Monday, March 9, 2009

The best people you will ever meet often come to you like stray dogs, moving with graceful evanescence through you life, then leaving you forever with empty spaces that only your dreams can fill. I saw my childhood best friend, and Miss Amarillo 1969, several more times during the past forty years, they moved on the streets and alleyways of the world, leaving me with no choice but to relegate them to the blameless flickering of a computer screen like a journal still in progress, never quite being completed, thus never ending.

The last time I saw Miss Amarillo 1969 she waved goodbye to me from the departure gate of a bus station as I left to return to hell. She hugged me as I left the platform. I will never forget that beautiful golden haired girl with the peach colored dress. I rejoined my friend Bill; he also hugged me as I arrived back at LZ Betty. He looked pale and wan and a bit shaky but he still had that infectious, world-beating smile. This time, however, the smile did not seem quite able to reach up to his eyes.

He gave me an old Timex watch of his, passing on a trinket of his existence. That evening a mortar killed him.

I guess you would expect a want to be author to have an eye for detail, but sometimes tears conceal the keyboard so much that one cannot continue to chronicle certain details. Minutes later after the explosions and sounds of small arms fire the area around me seemed deserted. The whole world seemed deserted. Suddenly, I was overwhelmed with a cold and unforgiving rage that came from somewhere deeper in my dark and deserted soul than I ever cared to know about. The sweltering heat around me turned cold and unforgiving also. Time had become a one-way street and it was a one-way life and you had to pull the trigger and kill someone, you either lived or died on this one-way street. There was nothing between me and the pajama clad being yards away. I aimed the gun and watched as the M-16 did what it was designed to do.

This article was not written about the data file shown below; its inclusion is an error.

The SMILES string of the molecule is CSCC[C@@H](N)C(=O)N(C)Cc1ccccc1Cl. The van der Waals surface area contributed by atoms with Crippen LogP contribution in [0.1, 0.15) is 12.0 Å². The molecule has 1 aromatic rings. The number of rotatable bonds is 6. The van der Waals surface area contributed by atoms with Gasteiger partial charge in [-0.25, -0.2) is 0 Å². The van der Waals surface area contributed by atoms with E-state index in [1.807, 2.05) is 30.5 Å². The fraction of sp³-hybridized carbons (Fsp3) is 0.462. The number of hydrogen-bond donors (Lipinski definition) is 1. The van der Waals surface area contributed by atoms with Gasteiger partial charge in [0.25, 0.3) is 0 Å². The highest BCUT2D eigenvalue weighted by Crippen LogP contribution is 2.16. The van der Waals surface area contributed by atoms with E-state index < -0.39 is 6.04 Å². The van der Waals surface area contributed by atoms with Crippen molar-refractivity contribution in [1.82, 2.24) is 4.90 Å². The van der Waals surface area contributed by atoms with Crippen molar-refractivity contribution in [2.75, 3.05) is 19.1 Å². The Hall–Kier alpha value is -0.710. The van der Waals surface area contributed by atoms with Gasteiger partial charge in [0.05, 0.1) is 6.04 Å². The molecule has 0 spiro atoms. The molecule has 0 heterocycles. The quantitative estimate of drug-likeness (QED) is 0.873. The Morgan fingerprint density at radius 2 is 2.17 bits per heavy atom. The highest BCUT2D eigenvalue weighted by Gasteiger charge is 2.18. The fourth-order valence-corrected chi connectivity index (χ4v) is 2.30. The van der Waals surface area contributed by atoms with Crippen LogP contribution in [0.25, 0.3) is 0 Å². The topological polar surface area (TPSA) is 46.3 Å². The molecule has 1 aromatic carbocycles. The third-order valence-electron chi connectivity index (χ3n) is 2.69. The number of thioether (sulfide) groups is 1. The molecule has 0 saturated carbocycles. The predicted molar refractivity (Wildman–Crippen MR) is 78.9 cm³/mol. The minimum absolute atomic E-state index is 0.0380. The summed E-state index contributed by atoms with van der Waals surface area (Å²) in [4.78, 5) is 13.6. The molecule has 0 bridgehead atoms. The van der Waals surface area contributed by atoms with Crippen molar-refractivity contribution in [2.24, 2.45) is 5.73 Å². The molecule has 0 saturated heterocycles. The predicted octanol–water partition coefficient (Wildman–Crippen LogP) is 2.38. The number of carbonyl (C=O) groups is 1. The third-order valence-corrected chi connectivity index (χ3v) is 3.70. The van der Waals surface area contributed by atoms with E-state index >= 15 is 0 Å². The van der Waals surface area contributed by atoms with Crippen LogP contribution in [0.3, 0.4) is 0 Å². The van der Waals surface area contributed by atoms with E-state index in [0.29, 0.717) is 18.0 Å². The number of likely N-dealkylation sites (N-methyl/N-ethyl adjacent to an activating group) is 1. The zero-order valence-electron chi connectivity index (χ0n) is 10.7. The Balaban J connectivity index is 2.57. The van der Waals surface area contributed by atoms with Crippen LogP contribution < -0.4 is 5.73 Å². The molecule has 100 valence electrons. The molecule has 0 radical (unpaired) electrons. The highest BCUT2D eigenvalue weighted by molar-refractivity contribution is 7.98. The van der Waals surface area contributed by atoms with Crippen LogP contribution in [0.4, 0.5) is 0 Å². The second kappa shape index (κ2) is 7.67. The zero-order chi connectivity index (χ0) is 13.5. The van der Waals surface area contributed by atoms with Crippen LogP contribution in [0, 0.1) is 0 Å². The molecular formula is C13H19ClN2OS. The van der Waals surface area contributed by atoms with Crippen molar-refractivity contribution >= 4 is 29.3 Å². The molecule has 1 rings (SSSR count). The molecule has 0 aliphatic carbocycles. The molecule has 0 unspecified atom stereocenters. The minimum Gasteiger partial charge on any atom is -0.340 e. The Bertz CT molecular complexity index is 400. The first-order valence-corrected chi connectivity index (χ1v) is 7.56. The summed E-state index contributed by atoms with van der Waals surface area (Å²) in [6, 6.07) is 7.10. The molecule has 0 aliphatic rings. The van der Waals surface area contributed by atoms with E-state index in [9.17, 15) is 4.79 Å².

Several days later on a tarmac, I leaned over a black body bag and cried. "You were alright as friends go." I spoke.

The night before I left, the night before I was to ship out after a months leave. Miss Amarillo 1969 had shown up with a small suitcase. Of course her mother and father would not have approved of this evening but they no doubt knew how much I loved her and no doubt how much she loved me. I saw the sparkle in her eyes, dimmed recently by tears, during which time I promised I would return. It was a moment, it passed, and I let it. It was like that and I am not sure I can recapture that moment with words. I couldn't help a few months later thinking that she had slipped through the fingers of my life, consigned for better or for worse, to the flickering of a computer screen. And maybe that isn't so bad I thought, a few people you don't know might stop and read what you write, and they may or may not pass judgment. And that doesn't matter so much because at least they can't see the tears on your keyboard.

I guess the only things you really keep are the things you let slip through your fingers. Or something like that.

She lit two candles that night. The candlelight touched her skin like fireflies, like roses, like little fingers of light and lightness through which would slip a memory I would surely keep.

She slept in my arms that night, we shared love, we shared something, and we shared something I am not sure I have ever known since. As you know, Miss Amarillo 1969 was killed when a truck ran a red lightand killed her as she was returning to Amarillo.

Almost forty years have passed since that night And a lot of things have happened in the parallel world of Wes and TCBNTX. In less time than it took me to write this journal entry the candle of Miss Amarillo 1969 burned out.

Oh and by the way, I have forgot to tell you in the many times I have written about my friend Bill or Miss Amarillo 1969. About a month after I left, Miss Amarillo 1969 was runner up in the Miss Texas Pageant in Austin. She had written me a letter after that event. I kept it after these many years. Here I'll read it to you.

Dear Wes,

I am still in Austin, I am afraid to go back home. But I have made the decision because I won't be able to keep the secret very long. My heart is happy. I am at peace.



P.S. By the way. You will be a father by the time you get home.


  1. even before reading it, I thought she was going to make you a dad. I'm so sorry Wes... life has treated you so unfairly. {{{hugs}}}

  2. Wes...

    Dude. I am speechless.


  3. Wes, man,

    I'm just at a loss for words. It really doesn't seem that you've caught a whole lot of breaks in life.

    Thanks for sharing this.